By the end of today’s classes, both sections should be in relatively the same place. Period 3 had read the selections from Dan Pink’s A Whole New Mind for Thursday, and Period 9 read them for today. Both classes also worked at putting up (on padlets) their metaphors of how they saw the issue of a split community in the class.
In reading over the students’ responses, and in thinking, again, of where many of them are. Many are still moving around in a dimly lit place. This is my purpose. To move students from darkness to light. It’s hardly a new idea, but it is one that many educators avoid…because it can be messy. Not all students take to this, but the method is researched. In fact, it’s based almost entirely on Kolb’s cycle of Experiential (reflective) Learning/Practice. As Queens University explains it:
Who I am as a teacher is encapsulated in a singular statement of philosophy I was lucky enough to craft in 1997, barely 4 years into my career: “When we trust our students, empower them to take charge of their learning, and offer the necessary guidance, they will astound us.” Knowing how much guidance and when to offer it is key to the art of teaching, and I don’t always offer it at the right time for everyone. I don’t connect with all students. It’s something I’m working on…still… after 27 years. As my friend Monte Syrie (http://www.letschangeeducation.com/ on twitter at @montesyrie) likes to say: Do Reflect Do Better. It’s become a mantra for me, too.
(Students’ views of the day below)
- After the class commenced and all the students were settled into their typical circulatory seating arrangement, Mr. Heidt began to discuss the issues surrounding the two different demographics of students in the class: those who are familiar with Sir Garreth and those who are not. Although this barrier isn’t detrimental to the class itself, it is still a matter worth addressing. We were then divided into our assigned groups to come up with an analogy for this situation. Shortly after, each group shared their analogy, which brought us back to our own groups to discuss how we can improve these analogies and, more importantly, what we can do to improve the class itself.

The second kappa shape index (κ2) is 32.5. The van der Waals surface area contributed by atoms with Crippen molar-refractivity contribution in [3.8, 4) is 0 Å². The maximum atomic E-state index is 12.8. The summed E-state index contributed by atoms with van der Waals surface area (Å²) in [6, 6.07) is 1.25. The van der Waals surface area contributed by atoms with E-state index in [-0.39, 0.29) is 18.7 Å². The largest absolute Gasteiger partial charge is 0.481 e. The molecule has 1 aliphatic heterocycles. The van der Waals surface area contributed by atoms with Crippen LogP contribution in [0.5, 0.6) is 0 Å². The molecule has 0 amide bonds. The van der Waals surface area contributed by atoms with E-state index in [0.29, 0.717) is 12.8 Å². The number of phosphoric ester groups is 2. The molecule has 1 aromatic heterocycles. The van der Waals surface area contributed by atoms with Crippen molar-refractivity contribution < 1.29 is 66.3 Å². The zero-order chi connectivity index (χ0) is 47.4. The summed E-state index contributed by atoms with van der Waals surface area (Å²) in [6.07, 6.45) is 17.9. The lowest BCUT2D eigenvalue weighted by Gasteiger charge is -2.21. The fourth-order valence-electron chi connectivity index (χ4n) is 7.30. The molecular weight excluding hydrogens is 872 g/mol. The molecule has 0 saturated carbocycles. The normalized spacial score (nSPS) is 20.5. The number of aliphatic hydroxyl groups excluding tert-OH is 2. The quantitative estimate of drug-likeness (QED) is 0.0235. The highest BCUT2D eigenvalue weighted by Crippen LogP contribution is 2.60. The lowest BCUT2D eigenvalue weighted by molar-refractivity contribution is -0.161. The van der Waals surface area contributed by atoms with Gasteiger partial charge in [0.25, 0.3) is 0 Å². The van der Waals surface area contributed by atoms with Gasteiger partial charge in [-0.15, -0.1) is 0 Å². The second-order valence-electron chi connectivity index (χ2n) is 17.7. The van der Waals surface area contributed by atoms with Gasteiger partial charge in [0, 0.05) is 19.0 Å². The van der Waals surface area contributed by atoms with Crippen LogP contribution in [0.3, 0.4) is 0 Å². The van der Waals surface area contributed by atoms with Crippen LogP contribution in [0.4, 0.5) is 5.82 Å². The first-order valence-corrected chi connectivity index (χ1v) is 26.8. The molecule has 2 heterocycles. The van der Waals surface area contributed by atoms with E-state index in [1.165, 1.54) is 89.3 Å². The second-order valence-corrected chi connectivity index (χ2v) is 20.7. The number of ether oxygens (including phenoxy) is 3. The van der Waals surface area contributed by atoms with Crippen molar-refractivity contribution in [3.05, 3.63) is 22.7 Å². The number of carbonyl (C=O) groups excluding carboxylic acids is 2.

- The idea of comparing students who have had Mr. Heidt with those who haven’t has always been a popular trend throughout the school. But I never envisioned this concept being something that we actually took the time to discuss. Nevertheless, I can’t think of a better way to kick off the school year. By breaking this minor barrier, each of us will be able to strengthen our empathy (which is a significant aspect of the design process (which is what this class is all about (which is why I took this class (which is important because I want to look for new and creative ways to contribute to the unity of the class)))).